I want more days like today.  Tree by the water Days.

 

 

 

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Take the Scales off My Eyes

I’m playing again with Five Minute Fridays along with The Gypsy Mama.

The mission:  To write for Five minutes, unabashedly, not worrying about editing but just letting the words come.  You could play too!

Today’s word:   Beauty (Val groans and hides, but tries anyway)

Sometimes I forget who I am.  Sometimes I forget who made me.  I forget that my heart is good, and that, as John Eldredge says women are the pinnacle of God’s creation.  I reflect the image of God and there ain’t no ugly in that.

I drink beauty in when I see it out my window–the mountains blushing around me at sunset, little girls twirling unabashedly in my back yard, puffy clouds exploding in glory.

I had forgotten how essential it is to turn within and remember who made me.  Remember that he calls me “Very Good.”  Even more, that he calls me beloved.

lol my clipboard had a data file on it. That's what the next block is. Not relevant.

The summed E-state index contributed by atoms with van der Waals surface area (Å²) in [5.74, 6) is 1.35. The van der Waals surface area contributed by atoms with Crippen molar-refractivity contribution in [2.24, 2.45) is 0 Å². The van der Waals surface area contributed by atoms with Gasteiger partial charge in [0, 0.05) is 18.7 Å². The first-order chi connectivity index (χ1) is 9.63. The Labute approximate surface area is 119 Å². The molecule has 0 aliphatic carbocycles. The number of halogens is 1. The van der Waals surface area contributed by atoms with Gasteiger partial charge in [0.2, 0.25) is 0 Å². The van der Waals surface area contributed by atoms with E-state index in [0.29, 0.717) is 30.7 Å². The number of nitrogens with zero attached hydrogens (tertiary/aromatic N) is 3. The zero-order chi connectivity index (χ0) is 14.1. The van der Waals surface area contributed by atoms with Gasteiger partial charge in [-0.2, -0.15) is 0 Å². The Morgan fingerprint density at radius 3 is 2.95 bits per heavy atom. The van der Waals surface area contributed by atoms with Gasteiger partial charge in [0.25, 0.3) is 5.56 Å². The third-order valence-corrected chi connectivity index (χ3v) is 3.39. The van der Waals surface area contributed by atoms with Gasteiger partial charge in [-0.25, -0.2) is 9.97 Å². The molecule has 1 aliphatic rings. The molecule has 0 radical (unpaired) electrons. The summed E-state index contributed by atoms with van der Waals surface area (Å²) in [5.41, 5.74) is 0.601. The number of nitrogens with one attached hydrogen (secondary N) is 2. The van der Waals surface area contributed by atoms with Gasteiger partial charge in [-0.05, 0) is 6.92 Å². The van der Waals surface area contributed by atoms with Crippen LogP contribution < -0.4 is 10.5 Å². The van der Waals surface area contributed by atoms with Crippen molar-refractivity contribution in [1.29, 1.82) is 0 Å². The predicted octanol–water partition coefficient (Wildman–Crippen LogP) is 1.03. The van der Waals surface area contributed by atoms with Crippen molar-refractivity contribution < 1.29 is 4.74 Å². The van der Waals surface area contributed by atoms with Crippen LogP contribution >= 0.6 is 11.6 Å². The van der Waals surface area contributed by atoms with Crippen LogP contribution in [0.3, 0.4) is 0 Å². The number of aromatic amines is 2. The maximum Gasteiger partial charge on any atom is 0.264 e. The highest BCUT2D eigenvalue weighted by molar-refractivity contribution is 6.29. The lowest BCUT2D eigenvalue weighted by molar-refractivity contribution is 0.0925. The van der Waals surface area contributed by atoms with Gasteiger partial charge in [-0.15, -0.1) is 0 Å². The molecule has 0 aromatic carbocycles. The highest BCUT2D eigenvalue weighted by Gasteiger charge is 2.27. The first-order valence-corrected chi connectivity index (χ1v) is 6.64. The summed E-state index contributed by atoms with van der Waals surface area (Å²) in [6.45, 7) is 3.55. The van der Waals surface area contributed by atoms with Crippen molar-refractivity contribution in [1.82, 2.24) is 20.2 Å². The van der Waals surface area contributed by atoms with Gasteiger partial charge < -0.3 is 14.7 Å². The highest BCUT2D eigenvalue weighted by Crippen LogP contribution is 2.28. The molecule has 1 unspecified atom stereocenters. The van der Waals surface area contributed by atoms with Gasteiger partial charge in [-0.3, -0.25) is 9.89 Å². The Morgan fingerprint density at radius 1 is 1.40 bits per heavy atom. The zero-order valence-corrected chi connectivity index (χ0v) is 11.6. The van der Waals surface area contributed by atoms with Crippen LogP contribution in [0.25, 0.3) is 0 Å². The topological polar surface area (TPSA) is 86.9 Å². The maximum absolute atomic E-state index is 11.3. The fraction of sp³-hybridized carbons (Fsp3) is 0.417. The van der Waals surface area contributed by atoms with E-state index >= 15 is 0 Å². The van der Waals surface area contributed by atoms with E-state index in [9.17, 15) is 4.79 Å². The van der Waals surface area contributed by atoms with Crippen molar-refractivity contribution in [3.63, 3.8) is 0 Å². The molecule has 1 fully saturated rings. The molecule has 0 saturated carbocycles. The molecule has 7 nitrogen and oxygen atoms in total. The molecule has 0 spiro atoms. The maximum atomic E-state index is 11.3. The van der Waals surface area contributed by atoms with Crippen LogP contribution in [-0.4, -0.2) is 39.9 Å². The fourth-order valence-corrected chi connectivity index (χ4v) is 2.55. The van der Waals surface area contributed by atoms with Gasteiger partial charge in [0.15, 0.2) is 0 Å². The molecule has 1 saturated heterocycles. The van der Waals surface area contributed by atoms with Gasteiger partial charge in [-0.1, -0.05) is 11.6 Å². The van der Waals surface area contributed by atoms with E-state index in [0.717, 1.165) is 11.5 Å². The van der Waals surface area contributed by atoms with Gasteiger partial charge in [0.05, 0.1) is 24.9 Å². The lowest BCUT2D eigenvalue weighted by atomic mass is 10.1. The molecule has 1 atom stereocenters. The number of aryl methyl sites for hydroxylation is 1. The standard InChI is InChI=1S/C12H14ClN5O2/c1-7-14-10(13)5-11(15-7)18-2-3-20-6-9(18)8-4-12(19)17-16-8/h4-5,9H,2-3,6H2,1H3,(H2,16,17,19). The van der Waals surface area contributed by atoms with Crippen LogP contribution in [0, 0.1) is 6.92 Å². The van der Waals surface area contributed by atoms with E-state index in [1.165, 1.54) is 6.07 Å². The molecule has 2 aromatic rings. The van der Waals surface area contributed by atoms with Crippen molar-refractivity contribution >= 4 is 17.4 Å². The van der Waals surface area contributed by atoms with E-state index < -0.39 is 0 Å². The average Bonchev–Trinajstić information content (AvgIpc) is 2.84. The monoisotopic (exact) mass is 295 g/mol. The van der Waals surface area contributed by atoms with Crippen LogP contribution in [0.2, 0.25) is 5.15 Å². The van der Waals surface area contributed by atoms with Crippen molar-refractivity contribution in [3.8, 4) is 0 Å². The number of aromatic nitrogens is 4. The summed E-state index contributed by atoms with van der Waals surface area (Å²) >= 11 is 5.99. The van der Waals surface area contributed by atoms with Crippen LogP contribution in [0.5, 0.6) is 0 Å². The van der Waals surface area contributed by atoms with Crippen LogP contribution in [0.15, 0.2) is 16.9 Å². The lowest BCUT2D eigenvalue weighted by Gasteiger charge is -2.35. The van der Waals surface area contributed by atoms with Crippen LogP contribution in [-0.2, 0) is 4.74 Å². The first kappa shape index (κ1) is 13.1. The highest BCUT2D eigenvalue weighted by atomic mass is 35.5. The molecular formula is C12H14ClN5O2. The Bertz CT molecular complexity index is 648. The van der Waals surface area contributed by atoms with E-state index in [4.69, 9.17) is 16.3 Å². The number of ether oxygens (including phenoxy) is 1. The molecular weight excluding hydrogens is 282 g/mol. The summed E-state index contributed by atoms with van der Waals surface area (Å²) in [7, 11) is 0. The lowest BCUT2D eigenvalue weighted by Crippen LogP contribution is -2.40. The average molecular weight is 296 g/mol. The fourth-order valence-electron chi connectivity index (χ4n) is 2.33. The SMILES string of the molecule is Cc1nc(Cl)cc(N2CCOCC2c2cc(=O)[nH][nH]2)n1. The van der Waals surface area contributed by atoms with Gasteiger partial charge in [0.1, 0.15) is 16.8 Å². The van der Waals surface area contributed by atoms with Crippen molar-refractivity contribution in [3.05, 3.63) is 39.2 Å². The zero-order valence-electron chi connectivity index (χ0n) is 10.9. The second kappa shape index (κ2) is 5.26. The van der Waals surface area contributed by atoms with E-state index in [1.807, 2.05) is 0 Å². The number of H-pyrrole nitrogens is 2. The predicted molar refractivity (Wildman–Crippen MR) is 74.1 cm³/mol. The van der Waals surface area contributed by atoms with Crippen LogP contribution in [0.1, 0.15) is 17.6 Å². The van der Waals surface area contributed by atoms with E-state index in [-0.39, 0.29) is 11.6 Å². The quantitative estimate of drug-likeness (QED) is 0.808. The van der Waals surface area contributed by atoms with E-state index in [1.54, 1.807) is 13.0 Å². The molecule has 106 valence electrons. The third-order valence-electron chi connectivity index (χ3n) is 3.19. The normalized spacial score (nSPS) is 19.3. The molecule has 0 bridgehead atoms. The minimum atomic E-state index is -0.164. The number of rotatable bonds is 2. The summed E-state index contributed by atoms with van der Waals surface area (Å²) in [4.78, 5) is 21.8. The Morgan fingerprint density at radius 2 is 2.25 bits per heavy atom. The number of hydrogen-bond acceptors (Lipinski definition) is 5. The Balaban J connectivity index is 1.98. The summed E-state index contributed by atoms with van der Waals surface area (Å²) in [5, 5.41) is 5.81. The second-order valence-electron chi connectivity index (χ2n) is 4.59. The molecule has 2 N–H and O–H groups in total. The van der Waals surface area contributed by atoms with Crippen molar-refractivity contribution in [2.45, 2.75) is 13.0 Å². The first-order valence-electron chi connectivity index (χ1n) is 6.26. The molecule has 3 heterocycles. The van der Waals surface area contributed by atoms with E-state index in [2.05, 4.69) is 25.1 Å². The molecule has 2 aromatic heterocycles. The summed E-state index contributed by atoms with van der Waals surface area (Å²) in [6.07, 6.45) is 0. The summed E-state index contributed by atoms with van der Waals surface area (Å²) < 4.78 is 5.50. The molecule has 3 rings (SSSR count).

I’ve watched the pounds creep on and the wrinkles deepen and the hair gray in the last year.  Most of the time I wear at least the last two as a badge, but sometimes a girl just wants to rise above her ‘Queen Frumpy’ status.  And sometimes the word ‘failure’ creeps in like a poison, blinding my eyes when I look in the mirror and down into the depths of my soul.

Oh God, take the scales off my eyes.  Help me to proclaim in my stature that I *am* fearfully and wonderfully made.  Help me to again love the wrinkles, and the scars and smiles behind them.  Help me to again love the heart that you gave me and said was good.  Help me to stand straight up in the knowledge that I carry your image.  And You IN me is beautiful.

My Wholly Other Abigail

We named her after a long-gone First Lady.

Andy and I had read some of the letters of John and Abigail Adams and they resonated with us.  As we read we couldn’t help but think, “Their love and the language that they use with one another, sounds like ours…  sounds like us.”  We probably give ourselves a little too much credit.  *shrug*  We got a good name out of the deal just the same.